An increase in the response time on the K-CWST may result from response competition in a situation demanding that one inhibit the incorrect, but easier, response (Adleman et al., 2002). Many researchers have also used the Stroop-related effect to measure the suppression of prepotent response in substance addiction (Adleman et al., 2002; Goldstein & Volkow, 2002). Obsessive–compulsive symptoms seen in OCD have been suggested as examples of inhibitory failure or inability to shift attention from these ongoing thoughts or motor activities toward less distressing ones (Greisberg & McKay, 2003).

Based on evidence from neuroimaging and neuropsychological studies, fronto-striatal dysfunction has been implicated in the pathophysiology of OCD (Menzies et al., 2008; Van den Heuvel et al., 2005). There have been extensive studies on dysfunctional inhibitory control with various measures and paradigms in patients with OCD (Benatti, Dell’Osso, Arici, Hollander, & Altamura, 2014; Krikorian, Zimmerman, & Fleck, 2004; Moritz, Kloss, & Jelinek, 2010). Regarding the Stroop test, prior work suggests that interference control has been shown to be compromised in individuals with OCD, since OCD patients performed worst than controls in inhibitory prefrontal function tests, including the STOP task, GO/NO-GO task, and Stroop task (Penades et al., 2007).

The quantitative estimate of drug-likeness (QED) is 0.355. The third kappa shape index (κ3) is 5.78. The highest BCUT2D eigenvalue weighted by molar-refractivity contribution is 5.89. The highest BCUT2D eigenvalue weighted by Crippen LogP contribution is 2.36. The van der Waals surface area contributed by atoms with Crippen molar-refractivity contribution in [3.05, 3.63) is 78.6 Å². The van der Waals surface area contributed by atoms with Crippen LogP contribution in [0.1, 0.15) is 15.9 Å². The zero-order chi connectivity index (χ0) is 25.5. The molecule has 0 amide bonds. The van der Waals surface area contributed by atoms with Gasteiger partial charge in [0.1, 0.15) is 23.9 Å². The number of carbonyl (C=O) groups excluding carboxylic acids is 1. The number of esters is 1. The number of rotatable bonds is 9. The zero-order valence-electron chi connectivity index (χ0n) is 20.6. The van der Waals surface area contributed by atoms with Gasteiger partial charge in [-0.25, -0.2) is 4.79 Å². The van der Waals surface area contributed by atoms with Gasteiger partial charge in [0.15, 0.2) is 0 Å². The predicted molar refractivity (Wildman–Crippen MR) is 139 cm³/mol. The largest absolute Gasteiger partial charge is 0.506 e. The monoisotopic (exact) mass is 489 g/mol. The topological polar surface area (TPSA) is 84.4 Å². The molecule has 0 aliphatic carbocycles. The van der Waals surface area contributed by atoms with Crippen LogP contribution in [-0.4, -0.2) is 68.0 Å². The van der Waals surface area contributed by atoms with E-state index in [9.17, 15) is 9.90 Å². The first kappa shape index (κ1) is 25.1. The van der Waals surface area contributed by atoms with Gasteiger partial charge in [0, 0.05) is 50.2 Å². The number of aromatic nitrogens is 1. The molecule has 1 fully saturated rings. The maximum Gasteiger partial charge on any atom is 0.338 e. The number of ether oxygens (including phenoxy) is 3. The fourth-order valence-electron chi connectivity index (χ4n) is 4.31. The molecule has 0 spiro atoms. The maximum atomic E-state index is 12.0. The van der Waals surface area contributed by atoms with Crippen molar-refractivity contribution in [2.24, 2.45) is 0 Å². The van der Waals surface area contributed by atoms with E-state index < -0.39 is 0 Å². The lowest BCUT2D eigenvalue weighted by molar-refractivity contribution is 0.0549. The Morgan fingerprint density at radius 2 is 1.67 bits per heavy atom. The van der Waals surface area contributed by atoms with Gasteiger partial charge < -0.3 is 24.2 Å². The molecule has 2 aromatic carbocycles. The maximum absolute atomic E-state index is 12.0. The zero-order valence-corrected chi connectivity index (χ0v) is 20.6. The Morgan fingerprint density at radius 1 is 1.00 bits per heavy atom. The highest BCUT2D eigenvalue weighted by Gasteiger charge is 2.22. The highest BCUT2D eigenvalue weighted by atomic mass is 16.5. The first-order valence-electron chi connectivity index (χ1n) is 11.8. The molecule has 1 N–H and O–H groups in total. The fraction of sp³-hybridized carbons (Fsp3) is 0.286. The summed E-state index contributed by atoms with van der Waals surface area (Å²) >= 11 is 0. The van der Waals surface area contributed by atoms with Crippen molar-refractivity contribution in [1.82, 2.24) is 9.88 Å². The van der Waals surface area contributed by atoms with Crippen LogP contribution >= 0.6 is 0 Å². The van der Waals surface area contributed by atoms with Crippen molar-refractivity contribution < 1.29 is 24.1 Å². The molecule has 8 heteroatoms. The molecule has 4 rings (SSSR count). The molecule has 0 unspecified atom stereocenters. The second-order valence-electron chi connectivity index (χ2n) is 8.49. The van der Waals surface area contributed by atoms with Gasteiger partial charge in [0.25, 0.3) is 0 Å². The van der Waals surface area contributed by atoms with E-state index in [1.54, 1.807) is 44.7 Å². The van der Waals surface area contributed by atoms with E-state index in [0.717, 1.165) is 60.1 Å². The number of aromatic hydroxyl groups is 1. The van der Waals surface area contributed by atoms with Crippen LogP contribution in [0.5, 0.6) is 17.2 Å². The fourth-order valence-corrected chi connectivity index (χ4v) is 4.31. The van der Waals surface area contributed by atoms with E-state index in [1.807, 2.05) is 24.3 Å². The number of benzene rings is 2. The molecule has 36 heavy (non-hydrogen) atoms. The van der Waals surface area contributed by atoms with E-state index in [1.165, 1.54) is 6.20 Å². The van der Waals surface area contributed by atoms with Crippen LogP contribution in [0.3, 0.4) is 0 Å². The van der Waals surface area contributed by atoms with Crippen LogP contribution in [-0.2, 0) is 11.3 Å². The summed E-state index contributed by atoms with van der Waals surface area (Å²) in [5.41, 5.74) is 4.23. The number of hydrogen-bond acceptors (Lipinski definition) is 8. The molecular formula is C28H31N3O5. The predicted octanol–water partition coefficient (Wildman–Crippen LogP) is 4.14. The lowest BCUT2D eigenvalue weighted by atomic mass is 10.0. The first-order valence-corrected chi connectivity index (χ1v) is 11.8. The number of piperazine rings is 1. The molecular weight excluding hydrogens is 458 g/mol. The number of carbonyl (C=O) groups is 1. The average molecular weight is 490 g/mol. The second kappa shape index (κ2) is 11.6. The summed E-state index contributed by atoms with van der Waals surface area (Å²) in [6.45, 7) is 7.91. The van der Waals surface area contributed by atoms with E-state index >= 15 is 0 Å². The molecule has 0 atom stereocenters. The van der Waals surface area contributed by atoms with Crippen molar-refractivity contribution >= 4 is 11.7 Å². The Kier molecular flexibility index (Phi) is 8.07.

Since cognitive flexibility implies the ability to deautomatize automated responses and to adapt cognitive processing strategies to face new conditions, the Stroop interference effect is related to cognitive inflexibility (Canas, Quesada, Antolí, & Fajardo, 2003; Moore & Malinowski, 2009). Taken together, the increased response time on the CWST in IGD and OCD can be regarded as evidence not only for cognitive inflexibility but also of impaired inhibition of interfering stimuli.

In this study, the IGD group showed the worst performance among the four groups in IED total trials, which measures attentional set shifting, in which attention is required to switch between higher-order modalities (Block, Dhanji, Thompson-Tardif, & Floresco, 2007). As attentional set shifting assesses the ability to adapt behavior flexibly following feedback (Kehagia, Murray, & Robbins, 2010), this finding indicates persistent damaging behaviors in IGD, which result from a failure to learn new strategies according to the requirements of a given context.